The patient, who for privacy issues has not been identified, landed this morning in New Zealand. The patient was to be transported to a local hospital there, according to a spokesman from the U.S. National Science Foundation (NSF).
The Australian Antarctic Division was asked to assist in the rescue and provided its A319 Airbus and a medical team to help, the Australian government division said in a statement.
The rescue team had been waiting for a break in the weather to make the risky trip to the Antarctica research station. The team's plane left Christchurch Wednesday evening en route to McMurdo Station, according to the Australian Antarctic Division.
The NSF coordinated the operation, but remained mum on most of the details.
NSF spokeswoman Debbie Wing told ABC News that privacy issues prevent the foundation from revealing the patient's name, gender, age or illness.
"The patient's condition may require treatment beyond what can be provided at the station's medical facility," the NSF said in statement Wednesday.
The NSF said the patient is in stable condition, but the McMurdo medical facility is "equivalent to an urgent-care center in the U.S., and is not equipped for the type of procedure being contemplated."
Wing could not confirm that the patient is American, but said she assumes that he or she is American.
The Australian team was positioned in Christchurch and had been waiting for weather and lighting conditions to allow them to make the dangerous trip to the bottom of the world.
Antarctica is in the middle of its six-month winter. It is now dark at McMurdo except for a brief period of twilight at midday, making the flight risky.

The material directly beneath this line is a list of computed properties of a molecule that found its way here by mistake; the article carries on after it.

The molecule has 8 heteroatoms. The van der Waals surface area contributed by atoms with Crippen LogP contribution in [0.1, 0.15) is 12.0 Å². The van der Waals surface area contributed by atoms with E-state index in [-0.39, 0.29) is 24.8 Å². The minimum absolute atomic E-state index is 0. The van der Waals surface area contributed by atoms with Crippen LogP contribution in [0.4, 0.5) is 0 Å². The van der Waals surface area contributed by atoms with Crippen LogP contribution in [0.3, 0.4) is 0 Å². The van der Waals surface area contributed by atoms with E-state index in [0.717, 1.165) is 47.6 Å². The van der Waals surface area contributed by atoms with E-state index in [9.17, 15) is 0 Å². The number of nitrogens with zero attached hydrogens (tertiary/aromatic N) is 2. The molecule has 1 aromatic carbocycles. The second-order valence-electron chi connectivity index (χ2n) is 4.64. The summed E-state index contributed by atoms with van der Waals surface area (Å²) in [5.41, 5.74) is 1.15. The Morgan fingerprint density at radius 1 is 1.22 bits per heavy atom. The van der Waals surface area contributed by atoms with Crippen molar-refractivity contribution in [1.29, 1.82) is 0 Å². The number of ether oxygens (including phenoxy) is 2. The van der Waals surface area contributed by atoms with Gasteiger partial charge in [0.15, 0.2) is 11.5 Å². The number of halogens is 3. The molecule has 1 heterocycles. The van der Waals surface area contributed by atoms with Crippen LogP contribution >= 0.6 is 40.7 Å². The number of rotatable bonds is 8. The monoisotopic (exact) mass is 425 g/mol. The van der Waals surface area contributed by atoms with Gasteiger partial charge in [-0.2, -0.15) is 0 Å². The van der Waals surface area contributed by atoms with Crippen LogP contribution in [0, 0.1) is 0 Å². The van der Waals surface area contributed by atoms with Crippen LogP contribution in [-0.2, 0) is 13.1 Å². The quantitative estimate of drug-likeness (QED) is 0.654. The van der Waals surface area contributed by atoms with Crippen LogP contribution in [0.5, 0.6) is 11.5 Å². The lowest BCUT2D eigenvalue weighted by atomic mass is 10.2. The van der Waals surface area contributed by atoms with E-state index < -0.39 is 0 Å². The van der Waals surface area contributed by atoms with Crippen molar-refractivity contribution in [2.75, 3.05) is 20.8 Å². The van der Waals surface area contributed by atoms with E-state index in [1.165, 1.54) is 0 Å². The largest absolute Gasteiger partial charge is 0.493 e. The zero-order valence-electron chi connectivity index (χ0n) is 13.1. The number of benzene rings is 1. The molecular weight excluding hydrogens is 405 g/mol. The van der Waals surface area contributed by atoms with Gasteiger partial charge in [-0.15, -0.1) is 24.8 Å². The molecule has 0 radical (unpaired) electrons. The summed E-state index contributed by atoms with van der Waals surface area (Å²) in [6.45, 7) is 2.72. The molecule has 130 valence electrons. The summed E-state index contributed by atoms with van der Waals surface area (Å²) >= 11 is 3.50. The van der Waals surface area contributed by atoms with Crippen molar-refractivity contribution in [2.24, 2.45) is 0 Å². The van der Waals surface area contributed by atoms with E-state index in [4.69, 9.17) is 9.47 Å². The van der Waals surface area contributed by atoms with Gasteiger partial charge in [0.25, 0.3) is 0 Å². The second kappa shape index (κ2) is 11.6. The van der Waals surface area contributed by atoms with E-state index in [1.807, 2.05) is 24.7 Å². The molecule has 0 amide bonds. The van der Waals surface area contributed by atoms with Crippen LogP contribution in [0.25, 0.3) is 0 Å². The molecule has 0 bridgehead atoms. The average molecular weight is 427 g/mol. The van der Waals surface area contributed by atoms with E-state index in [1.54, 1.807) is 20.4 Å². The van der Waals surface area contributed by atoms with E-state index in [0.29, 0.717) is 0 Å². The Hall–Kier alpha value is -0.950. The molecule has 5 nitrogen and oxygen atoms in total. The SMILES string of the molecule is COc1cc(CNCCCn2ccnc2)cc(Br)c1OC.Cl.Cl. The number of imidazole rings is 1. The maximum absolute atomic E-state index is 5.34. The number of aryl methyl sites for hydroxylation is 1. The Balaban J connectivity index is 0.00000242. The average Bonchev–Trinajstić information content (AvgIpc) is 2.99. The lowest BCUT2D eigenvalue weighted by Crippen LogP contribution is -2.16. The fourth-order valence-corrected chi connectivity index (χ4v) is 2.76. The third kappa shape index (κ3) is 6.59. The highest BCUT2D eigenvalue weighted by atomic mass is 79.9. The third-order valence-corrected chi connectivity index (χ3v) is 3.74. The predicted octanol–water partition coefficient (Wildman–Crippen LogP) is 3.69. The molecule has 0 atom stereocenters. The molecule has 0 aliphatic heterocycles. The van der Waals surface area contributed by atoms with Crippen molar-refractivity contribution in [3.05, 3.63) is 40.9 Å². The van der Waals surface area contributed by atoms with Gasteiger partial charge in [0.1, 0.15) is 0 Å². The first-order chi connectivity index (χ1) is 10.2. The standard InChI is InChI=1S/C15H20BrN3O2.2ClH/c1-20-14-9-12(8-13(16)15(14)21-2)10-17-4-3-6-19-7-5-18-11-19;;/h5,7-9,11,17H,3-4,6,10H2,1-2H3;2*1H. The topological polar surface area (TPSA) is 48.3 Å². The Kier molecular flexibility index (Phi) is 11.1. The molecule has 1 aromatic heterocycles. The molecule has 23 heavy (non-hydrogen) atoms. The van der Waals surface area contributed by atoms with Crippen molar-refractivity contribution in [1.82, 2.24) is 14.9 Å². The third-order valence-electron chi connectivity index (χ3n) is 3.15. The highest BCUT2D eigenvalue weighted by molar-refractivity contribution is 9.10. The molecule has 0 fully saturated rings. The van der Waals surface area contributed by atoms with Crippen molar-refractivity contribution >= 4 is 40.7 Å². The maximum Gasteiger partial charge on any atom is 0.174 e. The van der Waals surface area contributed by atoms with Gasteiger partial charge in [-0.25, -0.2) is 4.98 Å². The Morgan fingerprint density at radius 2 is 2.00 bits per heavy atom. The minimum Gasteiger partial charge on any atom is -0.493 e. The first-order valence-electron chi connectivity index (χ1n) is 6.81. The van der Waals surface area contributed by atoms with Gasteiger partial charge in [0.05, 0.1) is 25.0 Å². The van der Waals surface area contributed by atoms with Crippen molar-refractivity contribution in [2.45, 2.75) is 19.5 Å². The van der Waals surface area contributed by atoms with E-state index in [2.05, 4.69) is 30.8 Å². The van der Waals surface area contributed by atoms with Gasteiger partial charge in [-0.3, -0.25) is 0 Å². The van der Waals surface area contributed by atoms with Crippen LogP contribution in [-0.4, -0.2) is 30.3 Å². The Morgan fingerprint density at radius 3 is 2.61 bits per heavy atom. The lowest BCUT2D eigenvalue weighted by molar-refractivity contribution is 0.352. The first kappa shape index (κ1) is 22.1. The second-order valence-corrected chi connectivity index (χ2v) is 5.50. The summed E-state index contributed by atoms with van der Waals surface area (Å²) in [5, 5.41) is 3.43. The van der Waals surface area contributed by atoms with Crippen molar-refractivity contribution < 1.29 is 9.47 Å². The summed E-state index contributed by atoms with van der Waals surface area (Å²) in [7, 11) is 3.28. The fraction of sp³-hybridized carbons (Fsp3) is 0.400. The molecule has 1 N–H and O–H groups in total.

A live webcam positioned at McMurdo showed that it was 30 degrees below zero Wednesday. McMurdo is about 2,415 miles south of Christchurch and about 850 miles from the South Pole.
"All nations work together very cooperatively in these sorts of emergency situations in Antarctica to provide support when and as required," Australian Antarctic Division Director Dr. Tony Fleming said in a statement.
This risky rescue was not the first of its kind.
In October 2011, American researcher Renee-Nicole Douceur suffered from a suspected stroke and was rescued from the pole by the U.S. Air Force. And in two separate incidents in 2010, New Zealand helped two Americans get out of McMurdo due to illnesses.
Douceur described the weather conditions that can hinder such a rescue operation.
"As the sun starts rising the weather can start to act up a bit and become very stormy. Weather like anywhere can be very fickle, it can change in a moment's notice," she said.
The most famous rescue was of Dr. Jerri Nielsen in 1999. Nielsen, the doctor at Amundsen-Scott South Pole Research Station, diagnosed herself as having breast cancer after she found a lump. She treated herself with chemotherapy agents delivered by parachute from the U.S. Air Force until she was rescued. She even performed her own biopsy procedure.
After her rescue, she was treated and her cancer went into remission, but it returned in 2005. Nielsen died in 2009 at the age of 57.
ABC News' Joseph Simonetti contributed to this report